The Dyatlov Pass incident

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Status: In Progress  |  Genre: Non-Fiction  |  House: Booksie Classic

Recently the well known author Douglas Preston send out an email to readers, advising us that he had published an article in The New Yorker magazine re: the Dyatlov Pass Incident. "Dead Mountain." He did not offer a solution, however he mentioned a new theory which is viable, in my opinion. But, as a psychic, I saw something else. I tried to upload this post earlier today - it has since disappeared. Let's try this again. Btw, I have read The New Yorker for 40 years.

The Dyatlov Pass Incident

By Alexander Guinevere Kern

5-13-2021

This morning I posted what I felt and saw (psychically) what happened to the approximately nine young people who died under mysterious circumstances in the Ural Mountains during a cross-country ski trip which ended on what is locally called Dead Mountain.

I received an email from the terrific author Doug Preston, advising us that he had written an article concerning this subject and it was published in The New Yorker magazine. He provided a link and I read this fascinating story.

Previously I had read a bit about that incident and wondered what happened to those young people, as well.

So I had a look and here is what I saw - they died because one or several of them had White Fever. To read about White Fever and what it does to the human brain, Google it or even better, read the exciting and well written book: White Fever: A Journey to the Frozen Heart of Siberia by Jacek Hugo-Bader.

Working physically hard, skiing across long distances, carrying heavy backpacks and setting up tents, re-packing them, etc., is tough labor.

You have to drink something and in 20-30 degree below zero weather, everything freezes except vodka. Don’t tell me a group of University Russian students did not drink vodka, ‘cause I ain’t buying it.

White Fever causes all manner of confusion and the sensation that one is running a high fever. Ofttimes people don’t know what the heck they are doing. They walk out of their wooden structure buck naked, into deep snow and ice and sub-zero temperatures, and die - quickly- of hypothermia.

All it would have taken is one or two of the student adventurers to be under the thrall and the rest would have had to chase after him/her/them.  In a hurry.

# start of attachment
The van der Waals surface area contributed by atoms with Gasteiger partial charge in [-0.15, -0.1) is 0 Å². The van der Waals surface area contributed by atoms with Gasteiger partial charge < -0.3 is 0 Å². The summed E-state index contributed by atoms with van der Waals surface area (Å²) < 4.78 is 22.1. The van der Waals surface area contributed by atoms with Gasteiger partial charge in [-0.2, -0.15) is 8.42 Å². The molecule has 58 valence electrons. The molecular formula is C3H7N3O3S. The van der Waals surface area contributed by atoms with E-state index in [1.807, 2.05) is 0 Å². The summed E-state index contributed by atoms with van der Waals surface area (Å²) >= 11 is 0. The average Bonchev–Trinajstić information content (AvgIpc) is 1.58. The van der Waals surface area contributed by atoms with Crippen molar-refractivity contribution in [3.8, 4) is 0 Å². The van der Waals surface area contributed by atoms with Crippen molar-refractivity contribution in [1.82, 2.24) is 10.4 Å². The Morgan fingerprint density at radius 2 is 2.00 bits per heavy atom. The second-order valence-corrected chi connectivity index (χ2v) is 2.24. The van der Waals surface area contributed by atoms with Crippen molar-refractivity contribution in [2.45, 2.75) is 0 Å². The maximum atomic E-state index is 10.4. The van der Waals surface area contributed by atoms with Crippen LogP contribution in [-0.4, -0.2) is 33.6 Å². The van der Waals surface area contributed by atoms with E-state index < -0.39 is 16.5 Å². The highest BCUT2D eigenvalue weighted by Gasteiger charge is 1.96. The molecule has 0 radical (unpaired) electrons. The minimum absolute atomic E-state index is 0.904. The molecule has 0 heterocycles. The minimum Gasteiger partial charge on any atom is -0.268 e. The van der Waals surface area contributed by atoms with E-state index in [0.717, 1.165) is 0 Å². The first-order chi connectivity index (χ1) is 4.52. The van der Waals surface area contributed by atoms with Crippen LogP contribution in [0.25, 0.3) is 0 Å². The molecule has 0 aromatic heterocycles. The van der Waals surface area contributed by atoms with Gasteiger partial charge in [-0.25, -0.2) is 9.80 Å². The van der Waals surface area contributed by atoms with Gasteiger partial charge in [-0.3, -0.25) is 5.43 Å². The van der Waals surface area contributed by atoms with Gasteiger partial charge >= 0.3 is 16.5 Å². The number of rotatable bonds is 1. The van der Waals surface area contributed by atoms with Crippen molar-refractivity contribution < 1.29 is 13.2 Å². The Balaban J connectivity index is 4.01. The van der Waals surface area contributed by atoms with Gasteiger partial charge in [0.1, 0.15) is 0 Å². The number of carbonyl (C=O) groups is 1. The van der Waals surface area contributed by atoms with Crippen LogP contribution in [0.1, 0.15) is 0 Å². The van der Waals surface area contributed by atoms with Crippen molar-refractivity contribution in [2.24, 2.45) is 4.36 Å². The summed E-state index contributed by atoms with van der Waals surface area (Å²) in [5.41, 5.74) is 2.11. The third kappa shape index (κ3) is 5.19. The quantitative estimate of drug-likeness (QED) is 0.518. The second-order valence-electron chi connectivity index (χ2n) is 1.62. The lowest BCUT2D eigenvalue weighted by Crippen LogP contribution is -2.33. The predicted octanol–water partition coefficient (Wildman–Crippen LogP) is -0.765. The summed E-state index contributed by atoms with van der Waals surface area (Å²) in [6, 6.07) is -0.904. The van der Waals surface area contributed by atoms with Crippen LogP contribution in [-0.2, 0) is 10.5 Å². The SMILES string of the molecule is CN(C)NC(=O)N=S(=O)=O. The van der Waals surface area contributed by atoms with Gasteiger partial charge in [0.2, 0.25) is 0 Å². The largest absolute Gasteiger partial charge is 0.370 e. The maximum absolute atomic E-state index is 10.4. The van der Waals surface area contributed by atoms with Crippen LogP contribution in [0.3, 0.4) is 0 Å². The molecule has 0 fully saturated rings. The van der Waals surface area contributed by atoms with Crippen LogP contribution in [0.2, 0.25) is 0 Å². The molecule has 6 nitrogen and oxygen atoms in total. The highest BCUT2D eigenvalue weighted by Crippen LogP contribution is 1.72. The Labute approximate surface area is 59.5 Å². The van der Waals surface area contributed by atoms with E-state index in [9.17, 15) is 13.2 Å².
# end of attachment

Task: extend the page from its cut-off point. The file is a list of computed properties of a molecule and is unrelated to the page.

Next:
Under their current condition, I have no problem believing they got lost at night trying to re-locate their tent, especially considering the blizzard conditions and limited visibility.

I only had one other question: not why did they leave their tent in such a hurry that no one seems to have been adequately dressed, or even grab at least one of their well provisioned backpacks - in fact, why were they  in stocking feet or bare feet?  It had been snowing heavily and the winds were 65 miles per hour. The bodies were not found for a week? And they want me to believe the footprints were still visible?

One group was found in a snow cave.  Under ten feet of snow.  That’s a LOT of snow.

Yet the investigators found footprints?

There is a load of mystery in this story. But for Miss Kern it sounds like someone had White Fever and what I want to know is: why were these expert and experienced cross country skiers, athletes, etc. wearing nothing but the few clothes in which they were found? Read up on the doomed Scott party in the South Pole expedition. Read up on those who venture forth to find the North Pole. No one sleeps in their sleeping bag in shorts and underwear. Please.

White Fever.  In the snowy conditions and the almost immediate effects of hypothermia, the 65 mile per hour winds, at night, how could anyone have saved one or any of their fellows? Especially if under the effects of White Fever. The internal injuries sound like what happened to those in the Snow Den who fell due to the ice cave they could not possibly have seen.

For me: Case Closed. Look it up. It is the only possible/probable answer and it is what I saw.

Then again, no one can ever *really* know.

 

~ Guinevere


Submitted: May 13, 2021

© Copyright 2021 RexMundi555'.-. All rights reserved.

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